Crisis Reality: “Within An Hour the Stores Were Emptied”
January 21st, 2014
When toxic chemicals spilled into the Elk River in Charleston, West Virginia a couple of weeks ago we got another glimpse into what the world might look like in the aftermath of a major, widespread disaster.
There were several lessons we can take from this regional emergency and all of them are pretty much exactly what you might expect would happen when the water supplies for 300,000 people become suddenly unavailable.
Lesson #1: There will be immediate panic
Studies have suggested that the average person has about three days worth of food in their pantry, after which they would be left with no choice but to scrounge for scraps once their food stores run out. We saw this scenario play out after Hurricane Sandy, when thousands of unprepared people lined up at National Guard operated FEMA tents and temporary camps. That’s what happens when there’s no food.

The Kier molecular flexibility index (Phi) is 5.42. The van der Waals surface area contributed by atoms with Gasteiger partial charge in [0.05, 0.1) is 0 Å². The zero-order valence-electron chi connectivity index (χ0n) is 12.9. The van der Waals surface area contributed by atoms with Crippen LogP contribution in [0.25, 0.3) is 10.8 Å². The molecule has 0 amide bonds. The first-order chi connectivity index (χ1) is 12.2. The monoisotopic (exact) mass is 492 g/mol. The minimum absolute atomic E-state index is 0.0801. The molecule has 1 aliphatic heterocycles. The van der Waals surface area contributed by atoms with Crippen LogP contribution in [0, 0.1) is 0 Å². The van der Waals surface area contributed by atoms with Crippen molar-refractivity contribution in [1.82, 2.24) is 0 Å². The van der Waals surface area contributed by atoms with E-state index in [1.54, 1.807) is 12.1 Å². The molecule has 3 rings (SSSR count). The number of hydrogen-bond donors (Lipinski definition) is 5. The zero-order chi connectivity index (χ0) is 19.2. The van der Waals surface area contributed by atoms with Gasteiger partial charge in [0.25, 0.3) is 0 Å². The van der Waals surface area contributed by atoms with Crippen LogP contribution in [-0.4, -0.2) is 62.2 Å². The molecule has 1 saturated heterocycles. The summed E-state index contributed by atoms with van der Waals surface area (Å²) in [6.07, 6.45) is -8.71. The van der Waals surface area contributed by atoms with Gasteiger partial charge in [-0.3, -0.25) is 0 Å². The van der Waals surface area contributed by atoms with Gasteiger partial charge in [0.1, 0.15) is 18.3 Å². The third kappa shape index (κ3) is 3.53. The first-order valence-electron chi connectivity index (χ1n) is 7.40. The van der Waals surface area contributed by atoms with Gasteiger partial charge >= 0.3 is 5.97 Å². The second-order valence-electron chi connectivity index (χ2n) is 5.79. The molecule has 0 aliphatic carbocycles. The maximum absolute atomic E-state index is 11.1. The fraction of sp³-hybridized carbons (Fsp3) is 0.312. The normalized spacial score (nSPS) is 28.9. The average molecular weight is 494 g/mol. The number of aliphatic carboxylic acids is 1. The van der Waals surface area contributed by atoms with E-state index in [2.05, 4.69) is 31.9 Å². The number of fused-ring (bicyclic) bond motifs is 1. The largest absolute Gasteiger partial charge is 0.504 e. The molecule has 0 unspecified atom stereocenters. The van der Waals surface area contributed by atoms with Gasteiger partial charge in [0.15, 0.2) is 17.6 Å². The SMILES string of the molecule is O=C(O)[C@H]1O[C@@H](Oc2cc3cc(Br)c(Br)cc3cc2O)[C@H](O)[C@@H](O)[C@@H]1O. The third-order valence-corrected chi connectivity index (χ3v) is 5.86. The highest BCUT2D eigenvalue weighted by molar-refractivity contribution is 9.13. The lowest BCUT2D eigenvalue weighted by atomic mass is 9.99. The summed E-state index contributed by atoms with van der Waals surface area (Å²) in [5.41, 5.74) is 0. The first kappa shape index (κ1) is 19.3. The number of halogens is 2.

With water, however, it’s a whole different matter.
Food we can do without for weeks, but lack of water will kill us in a very short time. The events following the Charleston chemical spill highlight just how critical fresh water is to maintaining stability.
A reader at The Prepper Journal web site shared his first hand account of the events as they played out. In a situation where water supplies are poisoned, whether by accident or on purpose, the anatomy of a breakdown accelerates significantly from three days to mere minutes: